Mapping radiation therapy: Brain models could help preserve function after treatment

The creation of a model of radiation-induced cognitive decline appears to be feasible and may guide radiation oncologists who treat brain tumors in preserving brain function while still eradicating cancer, according to research published in the February issue of Journal of Neurology.

Ann M. Peiffer, PhD, and colleagues from the Wake Forest School of Medicine in Winston-Salem, N.C., looked at how radiation treatment to different brain areas impacts function to help protect cognition for patients during and after radiation therapy.

“Our results suggest that a sufficient amount of radiation to the primary motor regions or to temporal cortex can lead to worsening of global cognition,” they wrote. “The damage to these two regions may or may not occur by the same mechanism (e.g., vascular injury, demyelination). However, the fact that damage to these sites leads to injury implies that selective avoidance of such structures may preserve function.”

The researchers’ creation of a “toxicity map” is the first attempt to relate treatment dose to brain function, as opposed to brain tissue death. This is important because cognitive and functional problems can occur following doses much lower than those needed to kill tissue, according to the authors.

Findings were based on data from larger clinical trials at Wake Forest Baptist. In one study, 57 brain cancer survivors completed cognitive testing following radiation treatment, and these scores provided the performance data for the toxicity map. These scores were then matched with the patients’ radiation dose levels and MRIs taken prior to treatment.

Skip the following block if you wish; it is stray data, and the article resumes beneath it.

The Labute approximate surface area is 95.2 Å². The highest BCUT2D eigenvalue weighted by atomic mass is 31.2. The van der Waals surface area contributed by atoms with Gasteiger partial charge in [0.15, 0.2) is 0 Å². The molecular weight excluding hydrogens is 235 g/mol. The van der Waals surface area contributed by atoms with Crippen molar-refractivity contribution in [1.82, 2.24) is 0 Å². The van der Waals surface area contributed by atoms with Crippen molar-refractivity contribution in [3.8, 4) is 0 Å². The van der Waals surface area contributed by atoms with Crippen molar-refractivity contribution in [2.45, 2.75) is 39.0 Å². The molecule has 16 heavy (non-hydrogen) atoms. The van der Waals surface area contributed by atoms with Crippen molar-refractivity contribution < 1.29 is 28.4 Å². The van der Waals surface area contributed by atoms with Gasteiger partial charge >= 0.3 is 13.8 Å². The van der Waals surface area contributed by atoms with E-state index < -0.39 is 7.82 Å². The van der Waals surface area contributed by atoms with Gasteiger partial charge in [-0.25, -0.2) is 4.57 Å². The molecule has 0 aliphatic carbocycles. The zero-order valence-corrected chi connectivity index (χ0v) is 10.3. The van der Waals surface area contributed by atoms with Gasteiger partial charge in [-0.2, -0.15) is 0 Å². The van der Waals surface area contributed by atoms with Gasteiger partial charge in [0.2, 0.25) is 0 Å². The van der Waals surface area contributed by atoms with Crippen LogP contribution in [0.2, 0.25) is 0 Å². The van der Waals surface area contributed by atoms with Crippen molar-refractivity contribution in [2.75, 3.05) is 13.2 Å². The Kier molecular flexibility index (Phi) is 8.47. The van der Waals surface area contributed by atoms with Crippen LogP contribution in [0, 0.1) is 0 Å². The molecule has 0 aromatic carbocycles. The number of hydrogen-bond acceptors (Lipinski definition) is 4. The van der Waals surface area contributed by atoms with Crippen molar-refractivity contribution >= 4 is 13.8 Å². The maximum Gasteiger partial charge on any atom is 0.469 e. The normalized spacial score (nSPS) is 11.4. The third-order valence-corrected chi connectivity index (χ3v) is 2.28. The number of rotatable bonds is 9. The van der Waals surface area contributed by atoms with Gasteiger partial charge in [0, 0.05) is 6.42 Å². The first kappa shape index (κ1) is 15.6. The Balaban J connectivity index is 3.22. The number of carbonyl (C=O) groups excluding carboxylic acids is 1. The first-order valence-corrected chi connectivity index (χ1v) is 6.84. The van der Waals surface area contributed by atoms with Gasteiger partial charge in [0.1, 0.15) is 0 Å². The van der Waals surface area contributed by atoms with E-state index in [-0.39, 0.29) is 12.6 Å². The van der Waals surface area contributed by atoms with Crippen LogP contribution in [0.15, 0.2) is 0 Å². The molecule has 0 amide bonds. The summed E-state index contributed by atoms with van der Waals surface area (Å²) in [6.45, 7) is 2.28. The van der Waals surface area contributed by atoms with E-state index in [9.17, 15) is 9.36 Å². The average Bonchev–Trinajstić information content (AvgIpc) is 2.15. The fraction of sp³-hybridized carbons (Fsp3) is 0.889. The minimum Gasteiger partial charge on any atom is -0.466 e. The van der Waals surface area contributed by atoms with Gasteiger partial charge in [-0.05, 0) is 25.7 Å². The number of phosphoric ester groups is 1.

“Regions that predicted global cognitive outcomes at doses <60 Gy included the corpus callosum, left frontal white matter, right temporal lobe, bilateral hippocampi, subventricular zone and cerebellum,” wrote Peiffer and colleagues.

The basis of the authors’ conclusions is neuroanatomical target theory, which suggests selective damage to various targets in the brain can affect different cognitive abilities depending on which structures are involved. They noted that the total amount of radiation received by the brain as a whole was not predictive of cognitive outcomes in their study.

Peiffer and colleagues suggested a prospective trial with nonvariable follow-up times would be needed to validate their data and refine the model.